We “got through” COVID-19! (So did you. Well done.) Although the pandemic led to supply chain issues, massive inflation, and endless obstacles which ultimately have forced us to acknowledge our reality and close the business, we grew through the insanity and learned a ton about operating a business in times of upheaval, lessons we will never unlearn.

We scaled the company with intention over five years, knowing our vulnerabilities as a small, independent, country-specific importer, and created a company culture brighter and better than most in the world.

We recruited, trained, and nurtured a team of remarkable coffee professionals in three countries, creating a culture of psychological safety, generosity, and creativity which I hope will survive us as these people go forth into their new roles where they will surely lead by example.

We increased from a handful of containers of 86+ specialty Ethiopian coffee to around twenty-five, never once bobbling on quality, a remarkable feat on the parts of Michael and Zele and their teams.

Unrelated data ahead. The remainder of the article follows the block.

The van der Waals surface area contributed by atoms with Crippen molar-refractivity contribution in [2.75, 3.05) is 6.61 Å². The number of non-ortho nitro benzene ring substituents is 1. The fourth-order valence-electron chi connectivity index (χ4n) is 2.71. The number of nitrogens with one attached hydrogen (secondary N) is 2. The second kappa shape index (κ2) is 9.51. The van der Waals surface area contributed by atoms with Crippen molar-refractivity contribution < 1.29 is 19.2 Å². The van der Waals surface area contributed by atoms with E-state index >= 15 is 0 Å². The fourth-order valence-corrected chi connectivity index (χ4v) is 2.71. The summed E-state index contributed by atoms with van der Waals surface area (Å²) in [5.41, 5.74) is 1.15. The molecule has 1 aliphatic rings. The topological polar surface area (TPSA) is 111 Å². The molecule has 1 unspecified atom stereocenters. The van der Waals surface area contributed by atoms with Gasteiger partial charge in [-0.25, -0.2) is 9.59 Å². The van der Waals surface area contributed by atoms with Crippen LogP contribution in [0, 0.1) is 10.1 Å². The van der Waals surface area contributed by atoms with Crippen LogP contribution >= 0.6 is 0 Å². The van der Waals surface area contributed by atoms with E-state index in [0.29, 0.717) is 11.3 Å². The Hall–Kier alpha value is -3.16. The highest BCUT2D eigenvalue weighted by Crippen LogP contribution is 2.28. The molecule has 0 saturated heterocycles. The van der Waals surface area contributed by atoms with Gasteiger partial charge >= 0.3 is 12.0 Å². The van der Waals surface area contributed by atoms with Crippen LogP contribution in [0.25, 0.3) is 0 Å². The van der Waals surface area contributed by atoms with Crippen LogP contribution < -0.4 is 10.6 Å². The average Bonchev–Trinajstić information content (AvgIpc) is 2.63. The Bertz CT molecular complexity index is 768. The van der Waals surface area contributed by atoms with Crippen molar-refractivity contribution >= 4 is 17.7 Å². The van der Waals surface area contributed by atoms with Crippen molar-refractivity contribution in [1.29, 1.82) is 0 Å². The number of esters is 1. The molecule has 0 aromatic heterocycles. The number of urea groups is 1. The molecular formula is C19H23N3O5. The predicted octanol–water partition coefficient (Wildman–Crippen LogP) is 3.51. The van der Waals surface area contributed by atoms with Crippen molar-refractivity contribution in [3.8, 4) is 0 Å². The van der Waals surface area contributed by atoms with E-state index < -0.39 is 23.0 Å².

We never had a legitimate quality claim.

We created proprietary systems for actual bag-to-bag traceability in a country where most everyone else, regardless of what they say, has either given up on the concept or didn’t care much in the first place.

We were lucky enough to hold the trust of more than three hundred roasters in North America and the greater world. Our Account Management system wasn’t perfect, but it was human and above all valued the individual relationships that make up a sourcing/buying continuum.

In everything we did, we were able to support and give loyalty to our producing partners, sharing profits and giving back quietly in practical ways ranging from helping women in coffee producing communities start micro-enterprises to offering education and premiums to female day laborers working with our coffees.

We pioneered a form of leadership with these basic assumptions: Empathy is a superpower. “Need to know” is bullshit. Profit AND benefit for all stakeholders. And while the business itself has reached its zenith, I’m more determined than ever that this style of leadership is the only way that business actually works, long-term, for all parties involved.